Two Years in the Northwoods

Today is a mini-monumental day. Two years ago, to the date, marks our two-year anniversary living in the great Northwoods. Can you believe it’s been two years already? Two years since we packed up our family of four and moved from the Twin Cities to small town, Cumberland, WI.

 

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Nick working on the farm this summer.

It’s the stuff dreams are made of. But let me assure you, fulfilling dreams, going after what you want, your heart’s calling, is not all rainbows and butterflies and glitter and sunshine, though according to my sweet hubby, that’s the world I live in, and what a wonderful one.

Finding purpose, fulfilling dreams, chasing your heart’s calling is not a one-and-done, but a continual decision, continually facing fear, conquering it, and then preparing yourself to face it again. It’s accepting failure as a given and renaming it learning. It’s reminding yourself that you’re not perfect (and rationalizing with yourself that you don’t want to be perfect anyway). It’s feeling lost and overwhelmed and being unsure if you’re capable of really making it happen. It’s allowing yourself to be your most vulnerable, and putting it out there for people to speculate your shortcomings and share your successes. It’s living a life without regrets, because at the end of this life, it’s the things you don’t do that take up the most space of regrets.

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The farm after the worst thunderstorm of the summer. One that leveled farms in nearby towns.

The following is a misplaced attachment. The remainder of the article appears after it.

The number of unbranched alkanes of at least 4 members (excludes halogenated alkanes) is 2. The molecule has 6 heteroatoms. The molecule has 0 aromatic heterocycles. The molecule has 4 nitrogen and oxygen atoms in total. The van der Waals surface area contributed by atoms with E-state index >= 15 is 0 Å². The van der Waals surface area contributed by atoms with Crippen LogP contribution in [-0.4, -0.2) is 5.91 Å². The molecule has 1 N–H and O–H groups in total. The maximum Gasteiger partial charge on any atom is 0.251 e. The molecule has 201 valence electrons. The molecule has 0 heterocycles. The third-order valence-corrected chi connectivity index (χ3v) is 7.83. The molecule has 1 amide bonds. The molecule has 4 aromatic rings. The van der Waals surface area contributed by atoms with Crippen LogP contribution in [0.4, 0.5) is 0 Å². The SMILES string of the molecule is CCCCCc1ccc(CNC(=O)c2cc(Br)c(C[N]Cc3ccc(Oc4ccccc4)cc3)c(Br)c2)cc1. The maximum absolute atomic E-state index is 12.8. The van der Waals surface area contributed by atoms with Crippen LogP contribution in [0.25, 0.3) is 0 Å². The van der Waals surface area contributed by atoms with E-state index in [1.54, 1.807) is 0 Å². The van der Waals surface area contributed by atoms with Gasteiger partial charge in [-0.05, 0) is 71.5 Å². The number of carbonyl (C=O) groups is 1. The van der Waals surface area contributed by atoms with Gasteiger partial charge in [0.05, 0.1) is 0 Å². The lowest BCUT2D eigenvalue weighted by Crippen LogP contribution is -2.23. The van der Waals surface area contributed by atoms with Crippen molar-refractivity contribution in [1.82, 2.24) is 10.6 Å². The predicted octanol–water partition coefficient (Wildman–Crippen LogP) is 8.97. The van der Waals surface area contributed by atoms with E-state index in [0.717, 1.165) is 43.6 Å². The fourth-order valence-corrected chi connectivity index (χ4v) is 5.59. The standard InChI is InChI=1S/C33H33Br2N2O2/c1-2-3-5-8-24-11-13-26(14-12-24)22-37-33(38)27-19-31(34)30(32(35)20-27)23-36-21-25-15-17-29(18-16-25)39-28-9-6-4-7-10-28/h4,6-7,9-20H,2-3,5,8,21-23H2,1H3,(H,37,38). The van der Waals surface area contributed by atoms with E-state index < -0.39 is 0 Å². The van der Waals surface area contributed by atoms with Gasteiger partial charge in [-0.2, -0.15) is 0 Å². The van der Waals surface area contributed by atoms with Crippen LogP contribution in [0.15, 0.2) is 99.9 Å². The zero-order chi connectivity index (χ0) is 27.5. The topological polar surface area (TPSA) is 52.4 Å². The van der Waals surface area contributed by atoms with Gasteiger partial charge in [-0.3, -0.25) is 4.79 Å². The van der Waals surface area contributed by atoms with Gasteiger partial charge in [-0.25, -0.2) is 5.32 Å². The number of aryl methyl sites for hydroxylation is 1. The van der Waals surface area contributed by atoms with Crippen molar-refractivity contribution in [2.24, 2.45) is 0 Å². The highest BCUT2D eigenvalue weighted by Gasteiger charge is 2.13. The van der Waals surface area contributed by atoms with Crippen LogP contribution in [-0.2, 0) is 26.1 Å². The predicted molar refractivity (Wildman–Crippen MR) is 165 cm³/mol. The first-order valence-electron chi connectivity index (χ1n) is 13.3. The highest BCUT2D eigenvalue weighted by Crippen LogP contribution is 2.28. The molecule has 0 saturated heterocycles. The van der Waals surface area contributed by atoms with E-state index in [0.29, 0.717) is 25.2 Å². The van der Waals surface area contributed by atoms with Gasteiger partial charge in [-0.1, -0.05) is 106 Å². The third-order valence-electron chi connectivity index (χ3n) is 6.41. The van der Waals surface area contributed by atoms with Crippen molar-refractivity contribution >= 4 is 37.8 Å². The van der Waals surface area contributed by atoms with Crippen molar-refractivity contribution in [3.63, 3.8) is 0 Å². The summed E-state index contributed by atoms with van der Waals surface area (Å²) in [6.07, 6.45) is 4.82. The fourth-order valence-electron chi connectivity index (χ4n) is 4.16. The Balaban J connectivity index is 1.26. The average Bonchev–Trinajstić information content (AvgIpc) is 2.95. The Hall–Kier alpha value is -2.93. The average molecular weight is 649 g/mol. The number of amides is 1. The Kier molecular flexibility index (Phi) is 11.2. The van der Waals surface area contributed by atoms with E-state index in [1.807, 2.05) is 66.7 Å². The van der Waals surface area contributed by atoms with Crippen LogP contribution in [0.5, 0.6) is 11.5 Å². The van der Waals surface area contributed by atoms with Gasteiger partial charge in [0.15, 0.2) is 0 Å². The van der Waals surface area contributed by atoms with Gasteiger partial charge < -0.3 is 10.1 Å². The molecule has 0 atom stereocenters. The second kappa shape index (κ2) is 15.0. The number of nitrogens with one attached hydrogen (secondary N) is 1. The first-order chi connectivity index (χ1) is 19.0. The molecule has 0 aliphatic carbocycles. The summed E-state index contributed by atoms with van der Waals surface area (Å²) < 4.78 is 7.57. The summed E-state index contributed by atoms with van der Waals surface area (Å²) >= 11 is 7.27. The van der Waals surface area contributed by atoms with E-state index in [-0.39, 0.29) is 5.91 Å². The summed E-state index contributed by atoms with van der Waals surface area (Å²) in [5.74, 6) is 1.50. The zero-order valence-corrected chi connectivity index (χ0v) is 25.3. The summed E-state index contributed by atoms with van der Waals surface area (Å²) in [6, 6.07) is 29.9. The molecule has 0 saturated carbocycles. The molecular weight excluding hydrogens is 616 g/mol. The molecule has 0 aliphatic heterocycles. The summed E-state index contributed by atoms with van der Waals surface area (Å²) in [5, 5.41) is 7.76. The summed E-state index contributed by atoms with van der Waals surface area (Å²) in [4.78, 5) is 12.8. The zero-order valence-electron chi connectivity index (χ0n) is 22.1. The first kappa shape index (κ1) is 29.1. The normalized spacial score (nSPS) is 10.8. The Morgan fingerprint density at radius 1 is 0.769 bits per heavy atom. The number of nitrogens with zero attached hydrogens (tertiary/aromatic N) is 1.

As you may recall from one of my first posts ever, nearly two years ago now, there were many things that brought us out here. So, how has this life transition stacked up against our expectations?

A glimpse into the last two years living in the Northwoods…

Community & Connection – Check & Check!

One thing we were desiring prior to moving is becoming part of and building a community. We hadn’t heard of Cumberland before moving here, so weren’t sure what to expect. Well, this small town of less than three thousand people has exceeded our expectations. They have not only welcomed us, but embraced and supported us. They have made this place feel like and become our home, so much in fact, most days it feels like we’ve always been here.

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Near the end of our growing season this fall harvesting the last bit of our herbs to dry.

We have also had the opportunity, through our Farmers Market in Spooner (a slightly larger town about 25 minutes North of us), to build a second community that we could have only ever dreamed of with the vendors and our customers. We have found a group of people who have chosen a life similar to us, who share our values of community, connection, and purpose, who are redefining the norm and following their passions and dreams, giving up big corporate gigs in the city to settle into a slower, more meaningful life. It’s. So. Cool.

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Celebrating our 17-year wedding anniversary at Spooner Farmers Market this summer, where we sold out of our lettuces nearly every week by 10:30 A.M. (Pictured here is our curly kale)

Adventure, Courage, & Purpose – Yup, Yes, & Work In-progress!